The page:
Lesson I: My neighbor is a tall, stout person. Every morning when my family goes for a terrace run, this man crosses our path. Our terrace is divided into two portions. Our unspoken understanding is, this territory is yours, that territory is mine. In spite of our tacit understanding, he insists on trespassing our path.
To compound the COVID fears; he snorts, belches and coughs. Nowadays as soon as he makes his entry in the terrace, we scamper down the stairs.
Often my family incites me to confront this gentleman but I fear that two reactive minds may snowball this issue into an undesirable confrontation.
As I was meditating today, I realized this man has done us a lot of good to us.
In order to avoid him, we get up early and complete our morning workouts by 6:30 am. Earlier we would get up at 6 am, now we get up at 5 am.
What looks painful from close is a pleasurable experience from a distance.
Thank you neighbor!
Lesson II: I claim to be a Vipassana practitioner. Last evening during our postprandial walks, I started to download all my gyan into my daughter Sagarikka.
You will be in the present. You will be with your senses and will not be a slave of your thoughts. You will eat when you eat, bath when you bath & sleep when you sleep. On & on I yapped.
Then she interjected with one statement, ‘Then why do you always seem to be in a hurry? Even while eating you, seem to be in a rush.’
That was a slap on my face. It is easy to preach but practice is another issue.
Thank you Sagarikka!
Lesson III: Savvy was the guest of honor at a Rotary installation yesterday. As usual, she delivered an outstanding talk. Every one appreciated her ‘Zoomtalk’. Even members of other clubs sent her congratulatory messages. But, my lady was upset. ‘My club did not recognize my delivery. What harm have I done? The whole world applauds but my club refrains from acknowledging.’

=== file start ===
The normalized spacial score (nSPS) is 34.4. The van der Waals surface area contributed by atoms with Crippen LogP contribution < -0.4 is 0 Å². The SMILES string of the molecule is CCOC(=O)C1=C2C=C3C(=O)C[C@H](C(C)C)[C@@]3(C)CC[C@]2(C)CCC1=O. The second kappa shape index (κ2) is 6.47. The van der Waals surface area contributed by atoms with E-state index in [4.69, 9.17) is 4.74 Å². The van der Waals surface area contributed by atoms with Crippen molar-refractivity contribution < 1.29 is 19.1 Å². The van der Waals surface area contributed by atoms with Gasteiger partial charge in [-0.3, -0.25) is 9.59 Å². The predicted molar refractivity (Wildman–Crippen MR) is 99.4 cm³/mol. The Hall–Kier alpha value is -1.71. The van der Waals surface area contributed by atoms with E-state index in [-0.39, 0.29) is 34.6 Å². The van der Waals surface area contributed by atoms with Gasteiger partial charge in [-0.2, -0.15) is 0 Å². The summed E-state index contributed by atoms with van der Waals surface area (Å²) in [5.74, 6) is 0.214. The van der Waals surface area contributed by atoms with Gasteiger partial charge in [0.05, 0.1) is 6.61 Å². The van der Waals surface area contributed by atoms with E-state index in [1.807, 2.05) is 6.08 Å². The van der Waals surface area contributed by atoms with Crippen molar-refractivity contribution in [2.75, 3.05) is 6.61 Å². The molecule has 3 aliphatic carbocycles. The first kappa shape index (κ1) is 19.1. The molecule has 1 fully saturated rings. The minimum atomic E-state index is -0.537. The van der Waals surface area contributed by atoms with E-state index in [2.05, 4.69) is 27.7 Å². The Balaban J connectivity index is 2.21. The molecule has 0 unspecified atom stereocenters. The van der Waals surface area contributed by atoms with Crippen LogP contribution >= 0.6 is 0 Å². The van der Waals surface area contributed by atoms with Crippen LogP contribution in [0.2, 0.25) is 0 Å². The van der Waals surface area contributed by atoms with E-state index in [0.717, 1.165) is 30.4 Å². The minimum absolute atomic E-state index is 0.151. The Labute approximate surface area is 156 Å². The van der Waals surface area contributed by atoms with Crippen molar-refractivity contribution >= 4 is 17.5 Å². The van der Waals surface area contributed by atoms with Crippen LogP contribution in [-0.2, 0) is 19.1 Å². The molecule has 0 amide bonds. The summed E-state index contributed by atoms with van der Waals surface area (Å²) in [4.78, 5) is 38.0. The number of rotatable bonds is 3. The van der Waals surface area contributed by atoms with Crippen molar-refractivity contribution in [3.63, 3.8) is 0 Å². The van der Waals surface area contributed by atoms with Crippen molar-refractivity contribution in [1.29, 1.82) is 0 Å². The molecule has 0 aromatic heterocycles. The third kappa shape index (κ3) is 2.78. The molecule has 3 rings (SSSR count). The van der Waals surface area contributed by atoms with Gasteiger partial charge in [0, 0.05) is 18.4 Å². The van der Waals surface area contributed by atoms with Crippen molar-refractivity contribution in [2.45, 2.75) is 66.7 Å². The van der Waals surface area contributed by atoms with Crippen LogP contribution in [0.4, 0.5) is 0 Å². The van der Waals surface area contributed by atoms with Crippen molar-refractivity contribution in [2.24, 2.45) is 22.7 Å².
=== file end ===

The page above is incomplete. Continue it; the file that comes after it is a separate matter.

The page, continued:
I gave her pep talks, ‘be curious & open to life but don’t be attached to the consequences.’ As usual, it fell on deaf ears.
In the morning, Savvy decided to give it all to the club president. Just as she was getting ready to deliver, she got a whatsapp post.
It was a story about a conversation between Valmiki & Hanuman.
Valmiki was upset. ‘I gave it all to write Ramacharitramans (Ramayana), but your version seems to be getting mileage; Hanuman. Let me read your version’.
Valmiki started to read the texts written on palmyra leaves. It was moving and touching. On reading it, Valmiki wept profusely. ‘I could never write like that’ he said.
Hanuman collected the leaves and tore them before Valmiki could protest.
‘Why did you do that Hanuman?’ enquired Valmiki.
‘I wrote my Ramayana for the love of Rama, you wrote yours for popularity.’
Savvy read out the post and said, ‘I spoke for validity not for the love of Rotary. I am not going to call up the club President.’
Thank you Hanuman!
I hope you enjoyed these three stories. I would love to get your feedback.
Shiv signing off from S & S Family First.